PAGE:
Prince Albert never planned on being king. He neither wanted it, nor did he think he’d be particularly good at it. Saddled with a speech impediment, Albert’s not the guy you want giving speeches. But when his brother, Edward VIII, abdicates the throne, Albert has no choice: He must assume the royal office as King George VI, shoulder the responsibilities of leading Great Britain in wartime and make, in 1939, the speech of his life. Despite his stammer and his unassuming manner, George becomes one of British history’s most beloved monarchs. A word about the R-rating: Take it seriously, but outside using a flurry of f-words in one scene — part of a technique he’s taught to rid himself of his stammer — the movie might well be rated PG. (The movie drops on Netflix today.)

THE KINGS SPEECH
The Weinstein Company

Lord of the Rings: The Fellowship of the Ring (PG-13, 2001)

Everyone knows that Hobbits don’t go on adventures. And even when they do, they certainly don’t go on adventures in which the fate of the earth hangs on the outcome. They’re just not built for peril. But when Middle Earth’s boldest and bravest meet in Rivendell to decide what to do with evil Sauron’s evil ring, who steps up to the plate to carry it? Frodo Baggins, an otherwise reputable Hobbit from Hobbiton. Think about it this way: In an all-star team staffed with the Middle Earth equivalents of LeBron James and Kevin Durant, the most important duty is given to a backup middle-school guard. But despite his lack of strength and skill and, well, anything, Frodo handles the task mostly admirably — helping to save the day, and the world, a couple of movies later. (All of The Lord of the Rings movies are on Hulu.)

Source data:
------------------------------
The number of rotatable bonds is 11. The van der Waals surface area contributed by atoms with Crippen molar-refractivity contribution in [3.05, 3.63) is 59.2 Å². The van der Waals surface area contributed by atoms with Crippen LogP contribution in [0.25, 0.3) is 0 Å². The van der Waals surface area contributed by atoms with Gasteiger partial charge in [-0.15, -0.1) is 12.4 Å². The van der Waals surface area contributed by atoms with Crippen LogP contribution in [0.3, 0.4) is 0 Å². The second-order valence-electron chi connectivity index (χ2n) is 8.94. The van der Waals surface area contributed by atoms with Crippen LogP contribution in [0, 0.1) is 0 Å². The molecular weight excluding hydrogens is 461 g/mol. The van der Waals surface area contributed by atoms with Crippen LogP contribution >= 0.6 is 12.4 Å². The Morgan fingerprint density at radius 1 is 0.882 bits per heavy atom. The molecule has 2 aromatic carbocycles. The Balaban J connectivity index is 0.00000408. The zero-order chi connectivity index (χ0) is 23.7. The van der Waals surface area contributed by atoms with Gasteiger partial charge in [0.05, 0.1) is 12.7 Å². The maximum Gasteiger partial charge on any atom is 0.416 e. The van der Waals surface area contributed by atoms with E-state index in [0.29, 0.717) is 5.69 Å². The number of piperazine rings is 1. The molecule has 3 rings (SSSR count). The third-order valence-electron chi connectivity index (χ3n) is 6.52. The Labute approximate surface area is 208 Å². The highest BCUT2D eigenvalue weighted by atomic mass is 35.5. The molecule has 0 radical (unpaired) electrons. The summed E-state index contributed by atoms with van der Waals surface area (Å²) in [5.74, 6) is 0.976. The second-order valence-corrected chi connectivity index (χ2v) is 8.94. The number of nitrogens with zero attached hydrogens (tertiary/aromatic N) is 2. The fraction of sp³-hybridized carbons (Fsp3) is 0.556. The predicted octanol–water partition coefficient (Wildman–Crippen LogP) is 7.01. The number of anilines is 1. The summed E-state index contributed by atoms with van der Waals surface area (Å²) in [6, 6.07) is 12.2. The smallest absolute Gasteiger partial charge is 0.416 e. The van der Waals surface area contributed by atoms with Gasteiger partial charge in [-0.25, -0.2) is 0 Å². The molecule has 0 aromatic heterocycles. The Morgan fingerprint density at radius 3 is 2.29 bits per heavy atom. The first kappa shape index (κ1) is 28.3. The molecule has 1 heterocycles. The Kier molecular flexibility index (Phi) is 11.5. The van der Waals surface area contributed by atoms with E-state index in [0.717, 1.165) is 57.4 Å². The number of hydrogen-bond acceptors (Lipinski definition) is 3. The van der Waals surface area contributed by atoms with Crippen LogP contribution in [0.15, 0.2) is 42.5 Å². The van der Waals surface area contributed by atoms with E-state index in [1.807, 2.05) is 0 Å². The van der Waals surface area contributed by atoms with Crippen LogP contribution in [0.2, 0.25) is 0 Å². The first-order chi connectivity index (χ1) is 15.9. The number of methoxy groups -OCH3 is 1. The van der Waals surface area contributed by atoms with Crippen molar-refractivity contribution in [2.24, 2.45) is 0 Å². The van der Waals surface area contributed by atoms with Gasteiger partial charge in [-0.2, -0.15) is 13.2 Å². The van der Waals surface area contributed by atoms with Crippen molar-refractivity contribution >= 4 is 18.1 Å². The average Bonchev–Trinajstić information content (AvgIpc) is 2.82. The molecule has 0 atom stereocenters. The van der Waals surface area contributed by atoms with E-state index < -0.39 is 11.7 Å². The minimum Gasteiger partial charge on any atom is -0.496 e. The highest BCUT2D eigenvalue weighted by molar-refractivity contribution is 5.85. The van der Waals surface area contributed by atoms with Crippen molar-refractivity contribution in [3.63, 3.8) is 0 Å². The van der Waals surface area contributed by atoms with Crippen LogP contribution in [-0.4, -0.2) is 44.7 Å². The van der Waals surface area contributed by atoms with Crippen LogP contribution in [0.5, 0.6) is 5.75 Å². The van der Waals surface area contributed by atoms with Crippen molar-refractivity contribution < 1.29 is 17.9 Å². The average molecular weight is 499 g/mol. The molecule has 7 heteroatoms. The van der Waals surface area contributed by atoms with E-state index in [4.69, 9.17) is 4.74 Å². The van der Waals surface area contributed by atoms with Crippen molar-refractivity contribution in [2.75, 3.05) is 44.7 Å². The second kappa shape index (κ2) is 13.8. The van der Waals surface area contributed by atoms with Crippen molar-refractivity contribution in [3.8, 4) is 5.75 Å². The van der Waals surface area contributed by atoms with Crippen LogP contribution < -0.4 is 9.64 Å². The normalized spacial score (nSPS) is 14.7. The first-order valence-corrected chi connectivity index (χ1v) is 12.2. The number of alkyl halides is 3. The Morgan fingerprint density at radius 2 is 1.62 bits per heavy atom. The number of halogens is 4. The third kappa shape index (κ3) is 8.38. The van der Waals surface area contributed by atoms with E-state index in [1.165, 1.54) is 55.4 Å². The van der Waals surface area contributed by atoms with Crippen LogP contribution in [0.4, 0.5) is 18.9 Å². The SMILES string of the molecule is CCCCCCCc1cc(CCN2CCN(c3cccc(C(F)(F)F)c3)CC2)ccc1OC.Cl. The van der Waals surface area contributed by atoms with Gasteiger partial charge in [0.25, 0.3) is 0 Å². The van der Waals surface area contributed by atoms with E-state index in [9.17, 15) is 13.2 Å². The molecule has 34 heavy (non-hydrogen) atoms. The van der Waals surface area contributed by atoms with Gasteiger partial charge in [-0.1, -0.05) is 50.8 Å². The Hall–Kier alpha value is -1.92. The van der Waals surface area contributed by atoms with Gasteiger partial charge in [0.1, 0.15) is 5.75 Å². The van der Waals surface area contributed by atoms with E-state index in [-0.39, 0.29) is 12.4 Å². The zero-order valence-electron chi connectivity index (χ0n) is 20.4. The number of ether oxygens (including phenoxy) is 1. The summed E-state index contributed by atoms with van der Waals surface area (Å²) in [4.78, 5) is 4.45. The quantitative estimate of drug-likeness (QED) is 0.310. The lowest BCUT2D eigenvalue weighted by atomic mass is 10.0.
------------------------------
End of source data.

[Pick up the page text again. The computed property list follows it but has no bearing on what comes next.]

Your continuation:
THE LORD OF THE RINGS
New Line Cinema

Sing (PG, 2016)

Rosita, a pig housewife with a love of song. Mike, a petty street hustler with a big voice. Meena, an elephant with some beautiful pipes but crippling stage fright. All these characters and many, many more audition for a (somewhat accidentally fraudulent) singing competition, pursuing dreams that are beginning to take shape or have been on hold for years. Few of the characters here are prototypical singing stars, but they have the ability and will to show what they’re made of, no matter what their critics say. While not without its problems, this film encourages young viewers to dream big and to utilize the gifts and talents God gave them. (Singis playing on Netflix.)

SING
Universal Studios

Thor: Ragnarok (PG-13, 2017): You don’t think of superheroes as being plucky underdogs. I mean, it’s right there in their descriptor, right? They’re super! They’re heroes! But Thor: Ragnarok gives us several who break from the mold made for them and go off-script. Take Hulk, who was in his element as fearsome gladiator on the trashy planet of Sakaar. Instead, he and alter-ego Bruce Banner leave the planet’s relative luxury to help friend Thor. Valkyrie was parceling out her life in a haze of booze and bounty hunting until she, too, found a higher purpose. And Loki — well, one of the Marvel universe’s most memorable villains turns good one more time. Even Thor himself undergoes a radical change. He loses his hammer, his hair and even an eye along the way, and he becomes something we might never have anticipated in his first movie: a king. (You’ll have to wait until June 5 to see Ragnarok on Netflix.)

THOR RAGNAROK
Disney | Marvel


A QUIET PLACE,EMILY BLUNT

Read more:
7 Inspirational moms in movies you shouldn’t miss